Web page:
(2) When he deems it advisable, to prepare all contracts and writings in relation to any matter in which the state is interested;
        (3) When required to do so by the Governor, to participate in, on behalf of the state, all CRIMINAL actions in any court of competent jurisdiction when the district attorney thereof is being prosecuted, and all other CRIMINAL or civil actions to which the state is a party;
        (4) To act as the legal adviser of the executive branch;
        (5) To represent the state in all capital FELONY actions before the Supreme Court. O.C.G.A. § 45-15-3.

        In addition, Georgia’s Judiciary Act of 1797 provided for an Attorney General, whose duty was primarily the prosecution of criminals.

        Contrary to your assertion Georgia’s Department of Law has a Criminal Justice Division. Get your facts straight, Sam-bot… I mean, Provocateur.

        Also, if immigration is not criminal matter handled by the Attorney General, why is Sam Olens talking about it in his commercial?

      • JDW says:

        Also, Sam Olens says he’s big on prayer but he invited an atheist to pray before a meeting and then claims he was surprised that the atheist would make offensive comments. What did you think Buckner was gonna do, Sam? honor God? http://www.ajc.com/news/cobb/atheist-gives-invocation-at-103965.html

        I say let the atheist speak if you want to, so as not to suppress his freedom to speak, but don’t call it an invocation. An invocation is a time of prayer, and prayer is sacred and should be so kept.

        • Provocateur says:

          JDW,

          An “invocation” can be one of the following:

          1) the act or process of petitioning for help or support
          2) a prayer of entreaty (as at the beginning of a service of worship)
          3) a calling upon for authority or justification

          The atheist has the right to petition for help in this country, does he not?

          • JDW says:

            Provocateur,

            That is a pathetic attempt to construe the meaning of invocation to mean a request of help from anyone but God. Multiple definitions of a word must be read consistently with one another. Secular dictionaries discount the role of God, so I’m not surprised to find God is not mentioned in any of the definitions but I can assure you that the official term invocation as a formal ceremony means asking God for help, praying God will be present, and calling on God as the authority.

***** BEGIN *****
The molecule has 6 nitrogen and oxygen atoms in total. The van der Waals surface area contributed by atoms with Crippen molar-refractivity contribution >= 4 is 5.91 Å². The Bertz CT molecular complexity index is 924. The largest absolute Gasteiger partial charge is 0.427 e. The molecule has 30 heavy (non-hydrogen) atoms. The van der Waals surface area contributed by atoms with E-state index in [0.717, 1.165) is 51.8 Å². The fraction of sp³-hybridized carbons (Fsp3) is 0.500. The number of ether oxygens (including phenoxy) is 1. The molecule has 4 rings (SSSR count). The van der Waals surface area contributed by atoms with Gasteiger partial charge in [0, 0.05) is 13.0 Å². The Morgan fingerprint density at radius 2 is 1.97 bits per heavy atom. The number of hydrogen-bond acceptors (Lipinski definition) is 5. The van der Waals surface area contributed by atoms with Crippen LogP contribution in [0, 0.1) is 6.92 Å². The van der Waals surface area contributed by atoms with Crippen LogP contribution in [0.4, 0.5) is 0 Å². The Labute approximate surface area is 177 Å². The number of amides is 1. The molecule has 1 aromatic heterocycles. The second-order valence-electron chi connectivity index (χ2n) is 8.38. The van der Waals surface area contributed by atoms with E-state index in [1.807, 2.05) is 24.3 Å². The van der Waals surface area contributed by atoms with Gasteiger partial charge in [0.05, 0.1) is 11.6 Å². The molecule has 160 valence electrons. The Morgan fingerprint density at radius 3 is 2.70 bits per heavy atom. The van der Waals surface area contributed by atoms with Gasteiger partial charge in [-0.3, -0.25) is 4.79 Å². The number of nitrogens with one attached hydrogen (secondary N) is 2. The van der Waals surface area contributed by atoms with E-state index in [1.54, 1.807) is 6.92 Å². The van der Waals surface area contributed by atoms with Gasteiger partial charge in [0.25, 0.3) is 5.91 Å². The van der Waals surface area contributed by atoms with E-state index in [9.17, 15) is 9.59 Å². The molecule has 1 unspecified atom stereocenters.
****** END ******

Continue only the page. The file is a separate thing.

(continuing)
Mr. Buckner was not there to request help from Cobb County, he was there to redicule prayer.

    • hannah says:

      Immigration is not a crime. Immigration is the entry of a foreign national into the United States with the intent of taking up permanent residence and a willingness to take on the obligations of citizenship. Just landing in the country without enough money to hire lodging, food and transport is not immigration. Besides, it’s not a state issue.
      That said, Obama wasn’t elected on the basis of promises of what he would do in office, but on the assertion that he would carry out the duties of the office, as specified in the Constitution. It was a promise of change only because the prior administration had clearly failed to do what the Constitution demands. The party of ‘no’ is aptly named because the people who operate under its banner don’t do what they are supposed to do.
      George W. Bush, quite rightly, proclaimed that he had a “mandate.” He simply failed to understand that he was under orders to work, not take naps.
      “Paper or plastic” calls for a decision. It’s not a recipe for directing an administration.

  5. HowardRoark says: